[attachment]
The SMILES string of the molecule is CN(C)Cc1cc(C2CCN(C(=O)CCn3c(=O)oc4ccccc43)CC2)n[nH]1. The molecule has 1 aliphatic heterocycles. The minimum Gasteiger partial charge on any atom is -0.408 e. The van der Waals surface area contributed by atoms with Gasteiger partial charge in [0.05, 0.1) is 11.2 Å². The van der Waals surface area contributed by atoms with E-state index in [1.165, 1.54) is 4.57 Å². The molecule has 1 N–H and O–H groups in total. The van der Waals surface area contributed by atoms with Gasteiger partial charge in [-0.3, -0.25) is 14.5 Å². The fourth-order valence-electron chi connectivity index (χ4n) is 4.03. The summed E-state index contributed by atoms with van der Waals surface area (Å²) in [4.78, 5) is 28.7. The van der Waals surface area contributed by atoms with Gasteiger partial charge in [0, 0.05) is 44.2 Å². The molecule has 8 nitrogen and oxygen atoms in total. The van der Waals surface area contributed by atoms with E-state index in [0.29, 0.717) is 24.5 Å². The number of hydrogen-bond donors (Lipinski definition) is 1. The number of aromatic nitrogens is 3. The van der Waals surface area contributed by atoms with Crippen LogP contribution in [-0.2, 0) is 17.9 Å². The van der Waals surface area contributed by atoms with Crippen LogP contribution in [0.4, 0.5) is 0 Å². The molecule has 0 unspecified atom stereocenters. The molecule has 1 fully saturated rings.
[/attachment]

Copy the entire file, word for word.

The SMILES string of the molecule is CN(C)Cc1cc(C2CCN(C(=O)CCn3c(=O)oc4ccccc43)CC2)n[nH]1. The molecule has 1 aliphatic heterocycles. The minimum Gasteiger partial charge on any atom is -0.408 e. The van der Waals surface area contributed by atoms with Gasteiger partial charge in [0.05, 0.1) is 11.2 Å². The van der Waals surface area contributed by atoms with E-state index in [1.165, 1.54) is 4.57 Å². The molecule has 1 N–H and O–H groups in total. The van der Waals surface area contributed by atoms with Gasteiger partial charge in [-0.3, -0.25) is 14.5 Å². The fourth-order valence-electron chi connectivity index (χ4n) is 4.03. The summed E-state index contributed by atoms with van der Waals surface area (Å²) in [4.78, 5) is 28.7. The van der Waals surface area contributed by atoms with Gasteiger partial charge in [0, 0.05) is 44.2 Å². The molecule has 8 nitrogen and oxygen atoms in total. The van der Waals surface area contributed by atoms with E-state index in [0.29, 0.717) is 24.5 Å². The number of hydrogen-bond donors (Lipinski definition) is 1. The number of aromatic nitrogens is 3. The van der Waals surface area contributed by atoms with Crippen LogP contribution in [-0.2, 0) is 17.9 Å². The van der Waals surface area contributed by atoms with Crippen LogP contribution in [0.4, 0.5) is 0 Å². The molecule has 0 unspecified atom stereocenters. The molecule has 1 fully saturated rings.